Dengue fever


Dengue fever is a contagious disease caused by the dengue virus, which has four serotypes. It is primarily transmitted by the Aedes aegypti and Aedes albopictus mosquitoes. When these mosquitoes bite a person infected with dengue fever, the virus multiplies in the mosquito's cells, and some of it enters its salivary glands. When the mosquito bites another person, it can transmit the virus to them. This disease often spreads during the rainy season but can now be found year-round.

Mother checking fever of her daughter in bedroom
The causative agent: Dengue Virus
The dengue virus is a single-stranded RNA virus with four serotypes: DENV 1, DENV 2, DENV 3, and DENV 4. These serotypes share some common antigens, which means that once a person is infected with one serotype, they will have lifelong immunity to that particular serotype but only short-term immunity to the other three serotypes, lasting approximately 6-12 months (or possibly shorter). Subsequent infections with different serotypes are termed as secondary infections. Therefore, individuals living in areas where dengue virus is endemic may experience up to four infections, and repeat infections are a significant factor in the development of severe dengue fever. However, several other factors also play important roles, including age and the individual's immune status.

Vector: Aedes mosquitoes

Aedes mosquitoes are commonly found in tropical areas. Their breeding sites are primarily artificial containers created by humans, which hold stagnant water for more than 7 days. These containers typically contain clear, still water. After feeding on human blood, Aedes mosquitoes lay their eggs on the surface of water in these containers. The eggs hatch into larvae within 2 days, which then develop into pupae in 6-8 days. After spending 1-2 days as pupae, they emerge as adult mosquitoes ready to seek blood meals and reproduce.

Aedes mosquitoes are prevalent during the rainy season. The eggs laid on the surfaces of containers can withstand dry conditions for extended periods, sometimes up to a year. When the rainy season arrives, with suitable humidity and temperatures, the eggs hatch into mosquitoes within 9-12 days.


Incubation period: Approximately 5-8 days

When mosquitoes carrying the dengue virus bite humans, they transmit the virus to the bitten individual. Once the virus enters the human body and passes through the incubation period, which typically lasts around 5-8 days but can be as short as 3 days or as long as 15 days, the individual may develop the disease and exhibit symptoms thereafter.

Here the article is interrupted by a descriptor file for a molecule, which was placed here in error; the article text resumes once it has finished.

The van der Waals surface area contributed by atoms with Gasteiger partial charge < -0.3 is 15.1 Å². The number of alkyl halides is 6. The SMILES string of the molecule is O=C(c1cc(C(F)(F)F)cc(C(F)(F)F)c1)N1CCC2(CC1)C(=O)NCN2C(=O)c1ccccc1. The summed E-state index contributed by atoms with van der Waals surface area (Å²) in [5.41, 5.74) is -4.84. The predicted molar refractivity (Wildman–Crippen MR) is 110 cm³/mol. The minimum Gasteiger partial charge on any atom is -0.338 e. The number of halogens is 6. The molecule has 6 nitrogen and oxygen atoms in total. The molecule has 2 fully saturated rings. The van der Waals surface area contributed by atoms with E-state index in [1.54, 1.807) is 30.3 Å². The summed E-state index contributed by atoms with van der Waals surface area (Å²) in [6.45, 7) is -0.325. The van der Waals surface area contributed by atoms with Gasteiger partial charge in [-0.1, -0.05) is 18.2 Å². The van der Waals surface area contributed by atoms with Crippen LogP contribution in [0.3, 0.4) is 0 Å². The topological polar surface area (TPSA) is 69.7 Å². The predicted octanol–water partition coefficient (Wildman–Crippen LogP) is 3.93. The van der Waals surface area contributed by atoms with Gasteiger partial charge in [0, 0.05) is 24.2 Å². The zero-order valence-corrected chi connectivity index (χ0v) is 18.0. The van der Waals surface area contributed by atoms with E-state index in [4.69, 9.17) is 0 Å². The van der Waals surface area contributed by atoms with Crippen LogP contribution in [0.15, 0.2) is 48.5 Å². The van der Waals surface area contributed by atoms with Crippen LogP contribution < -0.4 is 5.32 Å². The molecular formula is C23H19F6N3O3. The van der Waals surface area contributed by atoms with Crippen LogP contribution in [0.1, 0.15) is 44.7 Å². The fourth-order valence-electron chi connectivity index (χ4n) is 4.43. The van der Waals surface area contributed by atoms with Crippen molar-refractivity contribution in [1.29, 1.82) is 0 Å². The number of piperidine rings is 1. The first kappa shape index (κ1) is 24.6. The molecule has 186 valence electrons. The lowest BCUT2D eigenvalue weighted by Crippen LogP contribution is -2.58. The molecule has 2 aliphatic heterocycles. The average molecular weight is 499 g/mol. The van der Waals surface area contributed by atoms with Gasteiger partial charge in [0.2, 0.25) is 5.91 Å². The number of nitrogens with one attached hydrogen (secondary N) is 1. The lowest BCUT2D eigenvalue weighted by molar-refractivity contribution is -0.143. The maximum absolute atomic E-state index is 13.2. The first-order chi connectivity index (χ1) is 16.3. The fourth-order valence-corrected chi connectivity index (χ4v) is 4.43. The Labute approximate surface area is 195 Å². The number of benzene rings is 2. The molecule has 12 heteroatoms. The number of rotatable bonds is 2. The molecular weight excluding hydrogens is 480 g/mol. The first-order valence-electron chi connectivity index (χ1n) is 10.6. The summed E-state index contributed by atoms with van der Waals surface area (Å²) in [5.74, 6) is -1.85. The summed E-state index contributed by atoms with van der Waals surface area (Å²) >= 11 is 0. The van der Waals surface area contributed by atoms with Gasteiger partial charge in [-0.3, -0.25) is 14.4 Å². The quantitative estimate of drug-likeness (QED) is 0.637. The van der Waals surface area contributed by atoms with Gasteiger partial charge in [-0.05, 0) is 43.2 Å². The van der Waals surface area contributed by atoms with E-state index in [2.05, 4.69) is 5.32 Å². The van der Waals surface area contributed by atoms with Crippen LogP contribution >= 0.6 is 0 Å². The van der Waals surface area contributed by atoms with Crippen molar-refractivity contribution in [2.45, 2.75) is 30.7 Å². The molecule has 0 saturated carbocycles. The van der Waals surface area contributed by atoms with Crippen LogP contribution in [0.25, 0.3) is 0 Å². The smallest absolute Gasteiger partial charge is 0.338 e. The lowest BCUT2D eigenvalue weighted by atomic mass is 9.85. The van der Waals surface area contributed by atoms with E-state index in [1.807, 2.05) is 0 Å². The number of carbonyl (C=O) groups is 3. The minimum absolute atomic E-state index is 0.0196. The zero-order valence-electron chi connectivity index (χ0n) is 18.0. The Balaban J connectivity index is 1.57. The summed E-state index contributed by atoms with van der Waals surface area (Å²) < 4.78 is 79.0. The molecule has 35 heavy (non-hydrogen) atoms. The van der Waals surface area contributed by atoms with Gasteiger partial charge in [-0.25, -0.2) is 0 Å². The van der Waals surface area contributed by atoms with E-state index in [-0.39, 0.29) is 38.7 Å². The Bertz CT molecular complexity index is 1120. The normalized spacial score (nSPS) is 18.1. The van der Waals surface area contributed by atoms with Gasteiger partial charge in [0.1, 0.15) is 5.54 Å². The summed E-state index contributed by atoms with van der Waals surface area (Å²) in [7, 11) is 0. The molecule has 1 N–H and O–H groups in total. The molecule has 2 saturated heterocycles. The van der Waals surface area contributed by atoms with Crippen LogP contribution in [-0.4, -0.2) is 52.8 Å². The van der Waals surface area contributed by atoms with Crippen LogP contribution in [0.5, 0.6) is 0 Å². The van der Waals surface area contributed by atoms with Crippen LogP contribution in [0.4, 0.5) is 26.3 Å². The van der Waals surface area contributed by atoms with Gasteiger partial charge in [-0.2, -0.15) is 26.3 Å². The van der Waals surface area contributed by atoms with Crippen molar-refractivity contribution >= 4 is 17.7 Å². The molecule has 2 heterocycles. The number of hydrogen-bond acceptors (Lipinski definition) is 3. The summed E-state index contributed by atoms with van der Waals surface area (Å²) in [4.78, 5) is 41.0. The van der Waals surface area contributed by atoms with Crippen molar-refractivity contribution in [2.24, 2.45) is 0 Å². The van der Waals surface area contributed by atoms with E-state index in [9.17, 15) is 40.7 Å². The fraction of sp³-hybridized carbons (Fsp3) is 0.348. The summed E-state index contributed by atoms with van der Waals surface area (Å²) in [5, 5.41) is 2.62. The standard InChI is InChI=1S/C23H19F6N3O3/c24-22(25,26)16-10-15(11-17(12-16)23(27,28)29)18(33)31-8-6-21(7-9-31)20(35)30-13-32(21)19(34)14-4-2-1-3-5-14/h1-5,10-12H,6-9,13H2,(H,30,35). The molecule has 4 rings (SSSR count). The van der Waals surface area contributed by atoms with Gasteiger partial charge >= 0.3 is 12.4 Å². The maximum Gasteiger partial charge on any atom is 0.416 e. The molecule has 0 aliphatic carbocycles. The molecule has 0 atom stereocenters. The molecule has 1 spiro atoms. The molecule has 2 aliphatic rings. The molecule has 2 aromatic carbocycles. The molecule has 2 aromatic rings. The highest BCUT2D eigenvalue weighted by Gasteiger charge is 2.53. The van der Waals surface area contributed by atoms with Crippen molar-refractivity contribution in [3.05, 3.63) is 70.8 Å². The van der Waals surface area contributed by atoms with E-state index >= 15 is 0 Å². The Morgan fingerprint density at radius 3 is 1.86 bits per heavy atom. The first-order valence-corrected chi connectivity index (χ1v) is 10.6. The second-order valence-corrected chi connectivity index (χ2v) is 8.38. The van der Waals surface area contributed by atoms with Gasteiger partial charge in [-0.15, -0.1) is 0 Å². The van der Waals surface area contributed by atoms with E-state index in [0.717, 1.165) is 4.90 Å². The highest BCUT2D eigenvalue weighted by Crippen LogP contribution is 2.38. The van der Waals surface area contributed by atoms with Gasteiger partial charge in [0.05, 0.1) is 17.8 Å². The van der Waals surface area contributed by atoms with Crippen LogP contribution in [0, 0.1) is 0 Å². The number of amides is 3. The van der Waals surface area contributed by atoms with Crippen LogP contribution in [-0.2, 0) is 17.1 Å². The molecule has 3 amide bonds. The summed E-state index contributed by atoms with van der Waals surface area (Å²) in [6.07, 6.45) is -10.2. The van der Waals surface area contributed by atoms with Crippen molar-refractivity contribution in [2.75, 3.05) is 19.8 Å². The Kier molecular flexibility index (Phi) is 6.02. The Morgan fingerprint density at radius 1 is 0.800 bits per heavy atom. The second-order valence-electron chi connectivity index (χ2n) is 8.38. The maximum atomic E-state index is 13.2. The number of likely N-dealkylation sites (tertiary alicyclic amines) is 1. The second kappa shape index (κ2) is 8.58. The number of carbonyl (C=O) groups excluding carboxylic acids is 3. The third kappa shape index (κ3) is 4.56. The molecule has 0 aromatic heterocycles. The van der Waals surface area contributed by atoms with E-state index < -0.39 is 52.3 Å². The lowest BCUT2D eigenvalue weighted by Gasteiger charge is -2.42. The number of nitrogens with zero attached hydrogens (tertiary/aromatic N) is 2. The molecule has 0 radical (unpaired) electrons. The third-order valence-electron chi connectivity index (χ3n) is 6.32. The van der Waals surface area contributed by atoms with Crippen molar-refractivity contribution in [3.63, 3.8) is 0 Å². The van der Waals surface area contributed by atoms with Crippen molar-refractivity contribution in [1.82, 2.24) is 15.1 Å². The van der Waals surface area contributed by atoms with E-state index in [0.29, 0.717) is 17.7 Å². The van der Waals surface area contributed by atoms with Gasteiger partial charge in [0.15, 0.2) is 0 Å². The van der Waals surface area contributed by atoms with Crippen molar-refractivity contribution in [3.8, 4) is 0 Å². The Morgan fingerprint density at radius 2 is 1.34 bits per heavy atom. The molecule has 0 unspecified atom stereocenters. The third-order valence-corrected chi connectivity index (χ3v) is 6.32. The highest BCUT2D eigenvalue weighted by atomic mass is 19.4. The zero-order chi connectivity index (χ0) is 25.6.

Symptoms of the disease vary in severity.

After being infected for 5-8 days (the incubation period), symptoms of the disease begin to appear, ranging from mild fever to severe symptoms that can lead to shock and even death.

The symptoms of the disease can be divided into 3 stages:

  1. Febrile phase (high fever): Lasting 2-7 days, symptoms include loss of appetite, nausea, vomiting, headache, retro-orbital pain, muscle pain, redness of the face and body, rashes or bleeding spots on the skin, and enlargement of the liver.

  2. Critical phase (shock and hemorrhage): This phase may occur as early as day 3 of the illness or simultaneously with a rapid decrease in fever. Patients may experience restlessness, rapid heartbeat, severe vomiting, increased abdominal pain or discomfort, increased capillary permeability, decreased urine output, and possible bleeding in the gastrointestinal tract.

  3. Recovery phase: General improvement in symptoms, vital signs returning to normal, increased urine output, improved appetite, rash on the arms and legs, and itching in the hands and feet.

Diagnosis: Based on clinical symptoms and laboratory blood tests, diagnosis of the disease consists of clinical symptoms and blood tests revealing a decrease in platelet count below normal levels, or positive results from tests detecting Dengue virus in the blood (Dengue NS1 Ag), or the presence of antibodies against the Dengue virus (Dengue IgM).

Treatment: There is no antiviral medication available. Treatment is symptomatic and supportive, using fever-reducing medication as needed. Avoid using high fever medications or ibuprofen. Ensure adequate fluid intake and closely monitor symptoms to prevent complications.

Patients who should receive hospital care:

  • Children or elderly individuals
  • Those with underlying medical conditions such as diabetes, heart disease, or kidney disease
  • Obese individuals
  • Those unable to eat or experiencing severe vomiting
  • Severe abdominal pain
  • Bleeding symptoms such as vomiting blood or passing blood in stools
  • Restlessness or cold extremities

Dengue fever prevention: Vaccination

  • Preventing mosquito bites
  • Eliminating mosquito breeding sites
  • Patients with dengue fever should not be bitten by mosquitoes during the first 5 days of illness to reduce spreading the infection to others.
  • Report dengue fever cases to hospitals or provincial health authorities to dispatch officials for mosquito control before further outbreaks occur.
  • Vaccine: There are currently effective vaccines to reduce dengue virus infection and the severity of the disease if infected. Vaccination is available for children aged 4 years and above to adults up to 60 years old.
Close-up kid wearing smiley patch on arm

25 Dec, 2023


Pediatric Infectious Diseases

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